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Mon Jul 2, 2012, 08:15 AM


Wisconsin: "WRS For ALL" - A Proposal to Expand the WI Retirement System to All WI Workers

An interesting proposal showed up in my email today. Please read and comment if you have a moment...

Buzz Davis, of Stoughton, WI is a former VISTA volunteer, Army officer who served in S. Korea during Vietnam, elected official, retired state government planner, union organizer and senior activist. dbuzzdavis@aol.com

A Proposal to Expand the WI Retirement System to All WI Workers

All workers deserve financial security in their retirement years. Wisconsin should use the WI Retirement System as a model and expand the WRS to cover all workers in the private sector to ensure all WI workers - public and private - will have financial security.

WI can be the first state in the nation to provide a defined benefit (DB) pension plan with guaranteed fixed payments for the life of all retired workers. A WRS pension will encourage workers to come to and stay in WI during their careers. Smaller businesses, the job creators in our economy, will have a strong recruitment tool. They will also retain good workers instead of those workers leaving to find better benefits. The WRS for All will draw employers to WI and help retain and grow companies in our state - thus creating more jobs. Private sector workers will spend their work years in WI knowing they will have a secure retirement. Workers could move from employer to employer in WI or from public to private sector or vice versa and know they will retain their pension. As private sector workers retire, with both a WRS pension and Social Security, they will have more money to spend in retirement thus promoting economic growth and job creation.

Public DB pensions, on the whole, provide higher monthly pension checks than do private pensions which are mostly 401(k) type defined contribution (DC) pensions. In general 401(k)s cost up to 40% more than DB pensions to produce the same retirement income.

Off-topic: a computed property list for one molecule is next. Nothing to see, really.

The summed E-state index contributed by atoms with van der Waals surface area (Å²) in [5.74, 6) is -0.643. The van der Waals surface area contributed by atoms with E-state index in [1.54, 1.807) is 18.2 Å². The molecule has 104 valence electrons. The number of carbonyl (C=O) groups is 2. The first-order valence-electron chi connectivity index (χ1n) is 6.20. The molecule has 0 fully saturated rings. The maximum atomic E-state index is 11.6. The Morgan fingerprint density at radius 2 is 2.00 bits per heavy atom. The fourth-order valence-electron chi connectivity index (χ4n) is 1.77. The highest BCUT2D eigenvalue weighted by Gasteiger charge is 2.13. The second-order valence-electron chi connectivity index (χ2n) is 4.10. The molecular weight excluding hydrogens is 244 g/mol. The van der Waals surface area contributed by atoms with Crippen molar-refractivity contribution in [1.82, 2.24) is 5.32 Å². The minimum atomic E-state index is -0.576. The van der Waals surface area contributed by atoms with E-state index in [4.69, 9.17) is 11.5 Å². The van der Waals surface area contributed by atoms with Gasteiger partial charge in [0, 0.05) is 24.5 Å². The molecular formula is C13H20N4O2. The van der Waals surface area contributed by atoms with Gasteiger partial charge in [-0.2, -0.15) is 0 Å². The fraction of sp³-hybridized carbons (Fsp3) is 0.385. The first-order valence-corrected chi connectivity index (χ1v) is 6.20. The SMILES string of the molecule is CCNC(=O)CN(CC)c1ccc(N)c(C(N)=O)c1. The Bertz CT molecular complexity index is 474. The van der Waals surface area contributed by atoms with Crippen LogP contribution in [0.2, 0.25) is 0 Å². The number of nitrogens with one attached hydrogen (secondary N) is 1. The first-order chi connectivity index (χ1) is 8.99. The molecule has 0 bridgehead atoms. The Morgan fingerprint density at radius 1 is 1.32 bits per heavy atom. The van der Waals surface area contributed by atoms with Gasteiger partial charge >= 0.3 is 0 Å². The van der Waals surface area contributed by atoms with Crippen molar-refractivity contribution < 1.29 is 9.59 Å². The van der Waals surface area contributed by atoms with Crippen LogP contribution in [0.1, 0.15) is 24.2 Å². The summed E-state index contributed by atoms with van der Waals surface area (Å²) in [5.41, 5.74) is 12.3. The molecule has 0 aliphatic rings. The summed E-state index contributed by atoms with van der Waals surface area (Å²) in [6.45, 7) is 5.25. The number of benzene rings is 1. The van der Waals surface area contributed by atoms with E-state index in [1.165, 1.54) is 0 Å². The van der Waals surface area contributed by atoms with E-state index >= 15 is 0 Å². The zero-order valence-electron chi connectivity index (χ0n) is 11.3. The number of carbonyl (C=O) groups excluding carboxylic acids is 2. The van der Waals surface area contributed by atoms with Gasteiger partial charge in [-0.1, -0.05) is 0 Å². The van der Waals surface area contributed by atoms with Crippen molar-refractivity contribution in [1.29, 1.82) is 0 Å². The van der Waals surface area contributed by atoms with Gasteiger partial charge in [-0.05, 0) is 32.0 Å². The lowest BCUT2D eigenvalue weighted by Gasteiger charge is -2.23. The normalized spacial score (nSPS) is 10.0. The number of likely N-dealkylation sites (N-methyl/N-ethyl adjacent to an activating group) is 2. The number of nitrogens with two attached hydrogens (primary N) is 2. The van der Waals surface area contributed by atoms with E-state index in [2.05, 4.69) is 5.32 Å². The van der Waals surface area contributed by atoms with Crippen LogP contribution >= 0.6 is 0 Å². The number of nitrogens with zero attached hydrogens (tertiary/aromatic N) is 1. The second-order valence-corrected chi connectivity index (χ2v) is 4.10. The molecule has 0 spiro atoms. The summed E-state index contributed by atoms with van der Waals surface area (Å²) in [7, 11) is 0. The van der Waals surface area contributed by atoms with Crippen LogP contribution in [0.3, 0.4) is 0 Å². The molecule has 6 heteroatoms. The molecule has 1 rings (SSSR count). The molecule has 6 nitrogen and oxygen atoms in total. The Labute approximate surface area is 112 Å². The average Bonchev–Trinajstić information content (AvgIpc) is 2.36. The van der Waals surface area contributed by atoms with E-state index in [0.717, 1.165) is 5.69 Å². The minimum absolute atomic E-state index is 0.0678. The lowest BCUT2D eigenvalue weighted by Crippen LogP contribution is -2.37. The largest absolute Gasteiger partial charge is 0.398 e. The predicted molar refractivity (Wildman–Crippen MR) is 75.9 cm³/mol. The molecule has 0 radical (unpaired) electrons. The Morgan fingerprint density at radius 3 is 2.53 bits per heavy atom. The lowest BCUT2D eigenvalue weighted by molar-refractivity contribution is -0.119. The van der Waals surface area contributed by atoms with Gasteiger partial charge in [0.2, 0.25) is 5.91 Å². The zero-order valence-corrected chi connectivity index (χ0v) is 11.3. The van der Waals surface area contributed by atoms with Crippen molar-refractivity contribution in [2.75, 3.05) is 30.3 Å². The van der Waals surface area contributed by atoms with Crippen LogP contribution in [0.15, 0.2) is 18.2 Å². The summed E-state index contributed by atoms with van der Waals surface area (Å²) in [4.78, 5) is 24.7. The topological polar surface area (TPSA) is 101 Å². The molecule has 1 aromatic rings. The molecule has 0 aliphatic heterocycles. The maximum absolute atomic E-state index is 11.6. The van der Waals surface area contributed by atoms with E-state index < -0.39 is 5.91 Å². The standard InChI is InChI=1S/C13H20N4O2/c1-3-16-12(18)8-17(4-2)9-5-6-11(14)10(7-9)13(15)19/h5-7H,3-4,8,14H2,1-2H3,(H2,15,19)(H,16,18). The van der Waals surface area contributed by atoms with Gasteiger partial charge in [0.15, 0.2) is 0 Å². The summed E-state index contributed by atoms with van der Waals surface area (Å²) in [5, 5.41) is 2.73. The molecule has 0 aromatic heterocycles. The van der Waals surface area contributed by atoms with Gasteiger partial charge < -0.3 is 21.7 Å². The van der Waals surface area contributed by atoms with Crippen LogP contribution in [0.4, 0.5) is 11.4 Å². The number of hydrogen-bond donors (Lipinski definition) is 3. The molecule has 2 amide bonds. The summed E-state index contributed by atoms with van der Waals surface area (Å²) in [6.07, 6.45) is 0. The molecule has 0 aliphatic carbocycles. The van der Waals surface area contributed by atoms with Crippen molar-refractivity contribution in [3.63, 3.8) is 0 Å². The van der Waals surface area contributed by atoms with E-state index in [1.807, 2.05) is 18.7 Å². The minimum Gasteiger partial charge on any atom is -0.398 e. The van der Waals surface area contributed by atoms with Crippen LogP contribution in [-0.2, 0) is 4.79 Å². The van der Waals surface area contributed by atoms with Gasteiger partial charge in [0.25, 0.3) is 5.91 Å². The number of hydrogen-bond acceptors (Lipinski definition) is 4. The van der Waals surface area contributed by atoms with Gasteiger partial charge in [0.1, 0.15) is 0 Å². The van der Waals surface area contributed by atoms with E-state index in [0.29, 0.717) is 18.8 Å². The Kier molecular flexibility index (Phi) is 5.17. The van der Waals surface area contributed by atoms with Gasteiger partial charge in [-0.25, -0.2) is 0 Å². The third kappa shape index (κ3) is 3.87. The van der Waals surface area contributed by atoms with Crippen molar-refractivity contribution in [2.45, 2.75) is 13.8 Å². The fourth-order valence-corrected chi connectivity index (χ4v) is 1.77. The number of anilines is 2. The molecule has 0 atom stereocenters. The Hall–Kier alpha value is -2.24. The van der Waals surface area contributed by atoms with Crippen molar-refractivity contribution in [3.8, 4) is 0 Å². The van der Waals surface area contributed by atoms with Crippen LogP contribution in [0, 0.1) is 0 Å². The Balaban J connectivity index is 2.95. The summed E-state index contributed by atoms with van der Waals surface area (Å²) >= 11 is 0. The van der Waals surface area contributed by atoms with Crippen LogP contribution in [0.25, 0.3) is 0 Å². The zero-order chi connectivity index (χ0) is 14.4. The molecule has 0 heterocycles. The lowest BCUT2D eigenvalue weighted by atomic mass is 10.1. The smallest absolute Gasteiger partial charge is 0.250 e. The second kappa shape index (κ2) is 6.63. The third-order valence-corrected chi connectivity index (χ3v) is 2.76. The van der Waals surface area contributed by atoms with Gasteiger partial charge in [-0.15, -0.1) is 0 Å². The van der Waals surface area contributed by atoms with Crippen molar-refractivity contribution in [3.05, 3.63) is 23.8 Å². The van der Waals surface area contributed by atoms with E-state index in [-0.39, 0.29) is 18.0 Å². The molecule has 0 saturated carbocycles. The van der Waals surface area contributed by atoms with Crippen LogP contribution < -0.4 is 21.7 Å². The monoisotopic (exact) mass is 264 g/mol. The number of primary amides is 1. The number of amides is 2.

How can we build a WRS For All? By working together, a number of alternatives can be drafted, costed out, one or two best approaches chosen, hearings conducted across the state to gather input and a final proposal made for consideration by the legislature for enactment. Possibly a statewide referendum could be conducted on the final proposal prior to enactment to determine what voters think.

One option could be a twin sister to the WRS for private employees. All private sector new workers and all present workers could be started on that system with the workers and employers each paying about 6% of the workers' salaries. A second option could be a WRS program that would be a lower cost and lower defined benefit pension where employer and worker each pay a lower percent of salary.

The Department of Employee Trust Funds (ETF) and the State of WI Investment Board (SWIB) staff would be expanded to handle the extra work. The financial advantages of this to taxpayers are that the public management of the WRS is more cost efficient than private sector management and the WRS has a 50 plus year track record of being one of the best managed public pensions systems in the USA and the world.

Pension experts will have to figure out the options for companies with 401(k) plans and recommend a best option to the legislature. Companies with defined benefit pension plans might "freeze" plans in place and transfer all present and future workers into the WRS For All. Their retirees might then get two pension checks - one from the company and one from the WRS. Or, after financial analysis by experts and approvals, the company might buy into the WRS and be relieved of the management of its company pension plan.